1. Nelson argued for municipal suffrage for women in her "Points on Municipal Suffrage" flyer. Often the arguments in favor of something tell us a great deal about the arguments against something. What can Nelson's arguments for suffrage teach us about the arguments used against women's suffrage? How can that information help us as historians to focus our research about a controversial issue?

  2. One of the articles about Nelson appeared in the "Local News" section of the newspaper. This section was designed to have short descriptions of local events or activities by people in the community. What might we be able to learn about a community from reading one of these sections of the newspaper? How do you think information may have been gathered for these articles? How reliable does that make the section as research tool and why?

  3. When high school seniors have their photographs taken today, it is often with items that have some significance in their lives at the time: a special pet, sports jersey, or musical instrument. Julia Nelson's photograph on this site shows her with a newspaper and a white ribbon on her lapel. From what you know about Nelson, what other items do you think could have been included in the photograph to tell us more about her interests and her priorities? As a researcher, how is our research made easier when photographs contain items of significance to the person photographed? How can we tell that an item is important to the person and not just a prop used by the photographer?

  4. We know that Julia Nelson did a great deal of work for certain causes because we have references to her speeches and her writings about those causes. What information might we be able to find about someone else's civic work if we are researching them? How could those items help us find more information about the person's life?

Extending the Lesson: Historical Themes Julia B. Nelson
You can also use the sources provided on this site to encourage higher-order thinking about a number of historical themes and issues that relate to Julia B. Nelson in Minnesota. Below are possible activities and discussion starters to extend student application of the content material provided in the sources. The information provided in the sources about Nelson does not give us a comprehensive picture of these issues, but it can serve as an introduction to a theme or as supplementary material to enhance your work with a theme that is already part of your curriculum.

Possible Themes:
Social Issues in History
Community Activism

Theme One:
Social Issues in History

The student will be able to:

  1. Describe, identify and evaluate social issues in their community and state

Class Discussion:
Allow students time to discuss the following questions in small groups or as a class.

  • What civil rights issues can you list, either past or present? What do you think the status of each of these issues currently is? How effective have efforts been at making these situations better?

  • What role do you think the government plays in resolving these issues? What role does the individual play? How can differences of opinion about an issue be resolved peacefully?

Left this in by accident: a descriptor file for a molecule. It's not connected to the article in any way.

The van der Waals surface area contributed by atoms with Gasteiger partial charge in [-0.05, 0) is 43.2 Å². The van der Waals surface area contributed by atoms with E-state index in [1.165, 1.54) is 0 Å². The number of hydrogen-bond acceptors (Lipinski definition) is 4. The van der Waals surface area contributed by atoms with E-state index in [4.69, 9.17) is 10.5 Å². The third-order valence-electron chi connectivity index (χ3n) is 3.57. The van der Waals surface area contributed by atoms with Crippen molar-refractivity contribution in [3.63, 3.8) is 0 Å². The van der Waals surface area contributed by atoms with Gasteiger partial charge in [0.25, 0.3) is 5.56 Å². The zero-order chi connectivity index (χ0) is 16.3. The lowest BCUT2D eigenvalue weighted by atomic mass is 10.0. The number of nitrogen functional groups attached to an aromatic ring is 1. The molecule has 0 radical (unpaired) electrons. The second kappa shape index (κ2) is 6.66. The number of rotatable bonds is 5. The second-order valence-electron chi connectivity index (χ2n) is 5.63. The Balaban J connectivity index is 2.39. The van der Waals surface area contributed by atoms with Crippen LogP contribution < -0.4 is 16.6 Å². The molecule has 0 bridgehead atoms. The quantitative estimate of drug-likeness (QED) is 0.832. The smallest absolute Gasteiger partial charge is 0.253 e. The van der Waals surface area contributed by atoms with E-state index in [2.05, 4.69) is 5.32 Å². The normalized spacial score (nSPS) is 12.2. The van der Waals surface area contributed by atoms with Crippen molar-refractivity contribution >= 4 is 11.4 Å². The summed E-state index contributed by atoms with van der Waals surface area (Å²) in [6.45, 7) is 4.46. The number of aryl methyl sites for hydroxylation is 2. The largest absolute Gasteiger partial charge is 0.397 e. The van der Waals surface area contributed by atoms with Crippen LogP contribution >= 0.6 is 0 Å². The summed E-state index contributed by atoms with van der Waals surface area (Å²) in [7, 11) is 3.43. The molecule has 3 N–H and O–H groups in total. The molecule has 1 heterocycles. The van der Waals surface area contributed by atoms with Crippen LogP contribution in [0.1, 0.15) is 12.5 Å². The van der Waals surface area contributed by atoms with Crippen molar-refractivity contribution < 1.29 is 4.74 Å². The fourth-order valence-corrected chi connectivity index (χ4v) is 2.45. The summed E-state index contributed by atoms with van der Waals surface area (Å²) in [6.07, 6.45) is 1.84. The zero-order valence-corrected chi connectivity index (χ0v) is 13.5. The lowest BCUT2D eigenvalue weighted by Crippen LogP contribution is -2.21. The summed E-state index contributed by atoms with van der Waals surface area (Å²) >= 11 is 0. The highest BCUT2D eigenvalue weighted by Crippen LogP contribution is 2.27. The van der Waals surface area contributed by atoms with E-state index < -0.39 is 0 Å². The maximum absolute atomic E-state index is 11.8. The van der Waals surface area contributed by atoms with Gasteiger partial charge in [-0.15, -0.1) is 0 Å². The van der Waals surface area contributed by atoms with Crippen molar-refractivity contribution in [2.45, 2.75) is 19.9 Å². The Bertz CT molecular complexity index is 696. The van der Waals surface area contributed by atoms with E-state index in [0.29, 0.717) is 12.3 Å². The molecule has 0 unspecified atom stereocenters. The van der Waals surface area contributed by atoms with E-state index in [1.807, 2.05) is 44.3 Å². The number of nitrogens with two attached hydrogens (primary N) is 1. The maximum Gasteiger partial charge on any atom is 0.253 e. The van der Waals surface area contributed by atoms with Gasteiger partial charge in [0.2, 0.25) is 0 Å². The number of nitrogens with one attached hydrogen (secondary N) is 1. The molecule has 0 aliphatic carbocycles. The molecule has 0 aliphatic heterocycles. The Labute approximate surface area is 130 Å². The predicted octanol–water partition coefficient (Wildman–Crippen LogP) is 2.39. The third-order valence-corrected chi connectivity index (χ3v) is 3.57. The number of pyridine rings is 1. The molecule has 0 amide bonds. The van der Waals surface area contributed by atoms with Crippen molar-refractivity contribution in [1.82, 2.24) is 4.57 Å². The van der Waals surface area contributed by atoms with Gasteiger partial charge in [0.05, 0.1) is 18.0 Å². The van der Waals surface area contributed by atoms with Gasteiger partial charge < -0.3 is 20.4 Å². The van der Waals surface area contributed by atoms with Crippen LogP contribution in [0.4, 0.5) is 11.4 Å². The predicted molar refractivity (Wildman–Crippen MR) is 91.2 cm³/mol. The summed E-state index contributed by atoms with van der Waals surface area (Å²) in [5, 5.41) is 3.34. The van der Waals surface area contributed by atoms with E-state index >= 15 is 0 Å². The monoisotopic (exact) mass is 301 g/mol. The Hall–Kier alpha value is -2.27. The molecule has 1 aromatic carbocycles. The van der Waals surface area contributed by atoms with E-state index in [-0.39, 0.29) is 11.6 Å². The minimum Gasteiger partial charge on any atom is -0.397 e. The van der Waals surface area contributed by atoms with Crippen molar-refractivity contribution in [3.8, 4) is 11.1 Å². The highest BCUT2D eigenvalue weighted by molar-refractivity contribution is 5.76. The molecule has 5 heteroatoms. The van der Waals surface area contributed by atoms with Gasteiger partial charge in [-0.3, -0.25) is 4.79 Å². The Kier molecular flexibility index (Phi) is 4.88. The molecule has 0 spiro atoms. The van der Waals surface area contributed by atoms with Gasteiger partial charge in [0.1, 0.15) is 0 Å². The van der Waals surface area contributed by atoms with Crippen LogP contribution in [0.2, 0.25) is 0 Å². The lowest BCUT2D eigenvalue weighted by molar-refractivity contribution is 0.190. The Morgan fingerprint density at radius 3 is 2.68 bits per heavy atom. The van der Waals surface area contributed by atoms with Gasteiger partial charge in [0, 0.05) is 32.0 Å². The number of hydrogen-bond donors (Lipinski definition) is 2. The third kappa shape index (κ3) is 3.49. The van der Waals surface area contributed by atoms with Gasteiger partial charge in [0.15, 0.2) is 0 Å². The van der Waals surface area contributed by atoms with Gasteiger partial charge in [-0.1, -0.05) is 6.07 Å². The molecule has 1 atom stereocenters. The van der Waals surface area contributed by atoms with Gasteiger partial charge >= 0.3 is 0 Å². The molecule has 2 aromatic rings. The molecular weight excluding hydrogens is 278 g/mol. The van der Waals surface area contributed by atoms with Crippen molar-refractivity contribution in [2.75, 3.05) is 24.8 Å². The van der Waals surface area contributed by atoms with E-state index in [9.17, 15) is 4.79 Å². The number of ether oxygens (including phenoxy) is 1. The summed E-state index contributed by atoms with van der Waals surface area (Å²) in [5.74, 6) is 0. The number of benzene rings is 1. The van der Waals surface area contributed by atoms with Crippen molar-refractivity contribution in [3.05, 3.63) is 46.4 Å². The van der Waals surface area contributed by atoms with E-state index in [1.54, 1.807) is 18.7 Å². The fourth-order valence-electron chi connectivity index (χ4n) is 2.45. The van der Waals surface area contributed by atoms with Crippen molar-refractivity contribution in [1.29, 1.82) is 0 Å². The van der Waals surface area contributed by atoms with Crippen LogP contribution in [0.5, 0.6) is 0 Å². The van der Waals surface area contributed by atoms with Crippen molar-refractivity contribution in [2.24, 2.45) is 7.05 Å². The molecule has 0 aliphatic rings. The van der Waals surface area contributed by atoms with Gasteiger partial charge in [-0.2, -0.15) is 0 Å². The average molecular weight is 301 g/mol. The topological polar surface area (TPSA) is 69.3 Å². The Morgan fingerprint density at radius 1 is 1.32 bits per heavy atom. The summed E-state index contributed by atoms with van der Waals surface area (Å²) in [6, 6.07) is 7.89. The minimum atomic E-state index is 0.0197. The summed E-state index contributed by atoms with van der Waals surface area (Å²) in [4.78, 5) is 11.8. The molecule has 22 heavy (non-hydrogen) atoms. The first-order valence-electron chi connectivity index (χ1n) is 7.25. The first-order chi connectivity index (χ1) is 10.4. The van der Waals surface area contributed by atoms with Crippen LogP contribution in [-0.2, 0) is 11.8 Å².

Optional Activities:

  • Ask students to research an important social issue in your nation's history. What efforts were made toward resolving the problem? What were the arguments on each side of the issue? How has the issue been solved or not solved today? Ask students to prepare an oral report describing their findings.

  • Have students debate the issues in a current social problem (e.g., a labor dispute or a civil rights issue). Ask students to study the issue from the opposite viewpoint of what they actually believe.

  • Gather a series of editorial cartoons for students to study the opinions involved in a certain topic (there are often books of these in your local library). Explain how cartoons like this show us what people at a certain time may have been thinking or feeling about an issue. What role could these items have played in convincing people to choose a side in the argument? How are these kinds of items used in disputes today? Ask students to create their own editorial cartoon about a current issue and share it with the class.

  • Have students research someone who worked for change on a public issue. What methods did they use? What long-term impact did their work have?

Theme Two:
Community Activism

The student will be able to:

  1. Describe and evaluate the impact that community action has had in your area.

Class Discussion:
Allow students time to discuss the following questions in small groups or as a class.

  • What community events in the past few years have created discord in your area?

  • How were these issues resolved?

  • What methods were used to discuss the issues or to convince community members of each argument?

Optional Activities:

  • Describe events that happen in your community that are designed to help others in need. What resources can you contribute to these efforts?

  • Sponsor a class food or clothing drive for the local shelter.

  • Have students research a community project (in your area or elsewhere; these are often in the newspaper) that is helping to improve a community. Evaluate whether that kind of project could be done in your community. Are there other things your community might need more? What resources would need to be gathered for such a project to work?

  • Have students make a list of things that they can do to make their community or school a better place. These could be small things like smiling at people in the school hallway and saying hello, or larger efforts like volunteering at a soup kitchen or entertaining at a local nursing home. Post this list in the room and give students copies for their own reference. Encourage students to do at least one of these items each week.